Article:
MGNREGA could have been the lifeline to revive the rural economy as it has pushed up rural wages. However, it has been unable to provide a lasting stimulus to the rural economy because funds allocation has not kept pace with rising inflation
The Union Budget for the flagship scheme of poverty alleviation, Mahatma Gandhi National Rural Employment Guarantee Act (MGNREGA) has sharply reduced the outlay for MGNREGA in 2023-24 to Rs 60,000 crore. This provision for the flagship rural employment programme is the lowest in six years — as against the record Rs 1,11,170 crore in 2020-21, Rs 98,468 crore in 2021-22 and Rs 89,400 crore in 2022-23.
Persuasive though the Modi government’s arguments are, they fundamentally rest on the assumption of normalcy returning or having returned already. However, the PM-Kisan scheme, under which over 11 crore farm households receive Rs 6,000 annual income support, the outlay has been retained at the 2022-23 level of Rs 60,000 crore.
Surprisingly, there was a drastic cut in the allocation for the Mahatma Gandhi National Rural Employment Guarantee Scheme (MGNREGS) in Budget 2023-24 – bringing it down by over 32% from the revised estimate for the programme in the current financial year. The government slashed the budgetary allocation for the MGNREGS even as the rural employment rate stood at 6.5% on January 31, 2023.
Admittedly, there are gains in incomes of individuals but in view of more expenditure in comparison to budget allocation, at least 15 states have negative balance currently. The highest negative balance is in the case of Rajasthan at 620 crores, followed by Uttar Pradesh with a negative balance of 323 crores. Rajasthan Chief Minister Ashok Gehlot had recently written to the Prime Minister Narendra Modi, demanding immediate release of funds to clear outstanding dues of about 2000 crores. The letter mentioned that there was an outstanding liability of 848 crores for payment of wages and 1102 crores for materials.
Indeed, MGNREGA has pushed up rural wages and incomes and has also created rural infrastructure and provided much-needed employment to the country’s rural population. However, it has been unable to provide a stimulus to the rural economy because funds allocation has not kept pace with rising inflation and growing demand because labour migration has come down resulting in more funds to provide guaranteed employment.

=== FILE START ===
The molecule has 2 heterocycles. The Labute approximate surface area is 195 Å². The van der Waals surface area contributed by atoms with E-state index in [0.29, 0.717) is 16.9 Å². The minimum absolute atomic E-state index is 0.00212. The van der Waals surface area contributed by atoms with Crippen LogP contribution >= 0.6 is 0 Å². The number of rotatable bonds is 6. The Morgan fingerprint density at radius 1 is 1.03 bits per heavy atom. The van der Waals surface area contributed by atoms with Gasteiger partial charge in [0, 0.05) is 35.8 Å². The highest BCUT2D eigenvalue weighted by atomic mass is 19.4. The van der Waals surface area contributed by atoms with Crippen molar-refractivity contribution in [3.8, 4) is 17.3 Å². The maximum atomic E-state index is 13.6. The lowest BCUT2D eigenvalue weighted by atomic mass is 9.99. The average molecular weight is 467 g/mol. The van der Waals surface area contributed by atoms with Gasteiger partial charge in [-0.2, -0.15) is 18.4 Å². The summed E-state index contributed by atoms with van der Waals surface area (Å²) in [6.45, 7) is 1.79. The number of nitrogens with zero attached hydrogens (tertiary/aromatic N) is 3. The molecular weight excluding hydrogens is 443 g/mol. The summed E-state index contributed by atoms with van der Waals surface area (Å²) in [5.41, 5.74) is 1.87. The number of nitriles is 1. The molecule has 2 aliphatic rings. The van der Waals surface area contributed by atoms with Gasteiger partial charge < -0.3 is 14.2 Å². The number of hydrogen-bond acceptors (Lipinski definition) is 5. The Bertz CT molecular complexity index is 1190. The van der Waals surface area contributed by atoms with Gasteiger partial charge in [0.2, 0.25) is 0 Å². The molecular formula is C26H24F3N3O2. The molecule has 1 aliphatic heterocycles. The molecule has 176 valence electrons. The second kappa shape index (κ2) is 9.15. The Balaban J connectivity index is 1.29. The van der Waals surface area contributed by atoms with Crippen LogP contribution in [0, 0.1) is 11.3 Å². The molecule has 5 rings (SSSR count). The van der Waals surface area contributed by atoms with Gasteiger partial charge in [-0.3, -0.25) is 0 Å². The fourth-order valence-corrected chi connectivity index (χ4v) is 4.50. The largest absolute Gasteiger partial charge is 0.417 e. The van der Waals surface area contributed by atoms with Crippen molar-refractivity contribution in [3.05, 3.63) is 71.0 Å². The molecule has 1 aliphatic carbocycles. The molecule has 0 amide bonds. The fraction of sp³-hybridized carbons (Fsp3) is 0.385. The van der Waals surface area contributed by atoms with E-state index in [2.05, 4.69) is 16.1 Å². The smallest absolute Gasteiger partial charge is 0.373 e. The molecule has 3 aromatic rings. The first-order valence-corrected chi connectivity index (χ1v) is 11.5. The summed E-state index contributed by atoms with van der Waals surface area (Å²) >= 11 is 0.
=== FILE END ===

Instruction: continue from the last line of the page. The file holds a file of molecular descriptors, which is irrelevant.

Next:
The MGNREGS – mandated by Mahatma Gandhi National Rural Employment Guarantee Act – is a demand-driven programme designed to guarantee at least 100 days of wage employment in a financial year to every rural household having adults ready to do unskilled manual work. The scheme was launched on February 2, 2006 and was often highlighted by the erstwhile United Progressive Alliance (UPA) Government as a programme, which legally guaranteed minimum livelihood security to rural population, contributed to bringing up rural wages, lessened distress migration and empowered weaker sections.
Nearly 6.49 crore households so far demanded work under the MGNREGS in 2022-23, while 6.48 crore were offered the same and 5.76 crore of them availed it. During 2019-20, MGNREGS was allocated 60,000 crores. While it was expected that there would be a reasonable increase in funds allocation, there was actually a decline in allocation. During 2018-19, the flagship programme of the Union government had got 61,084 crores (revised estimate).
The budgetary allocation for MGNREGA had increased to Rs 61,084 crore in 2018-19 from Rs 34,000 crore in 2014-15. Except for 2014-15, in all years since then, actual expenditure has been more than the approved budgetary allocation. According to the non-profit Centre for Budget and Governance accountability, “The allocations have actually declined when adjusted for inflation.”
Little doubt that the Centre had always run out of funds for the MGNREGA scheme because by January 2020, more than 96 per cent of the allocated funds had already been exhausted by the States. The Mahatma Gandhi National Rural Employment Guarantee Scheme (MGNREGS) had for the first time in five years been allocated less budget than the previous year’s actual expenditure. In the Budget 2019-20, MGNREGS was allocated 60,000 crores as against 61,084 crores during the previous year.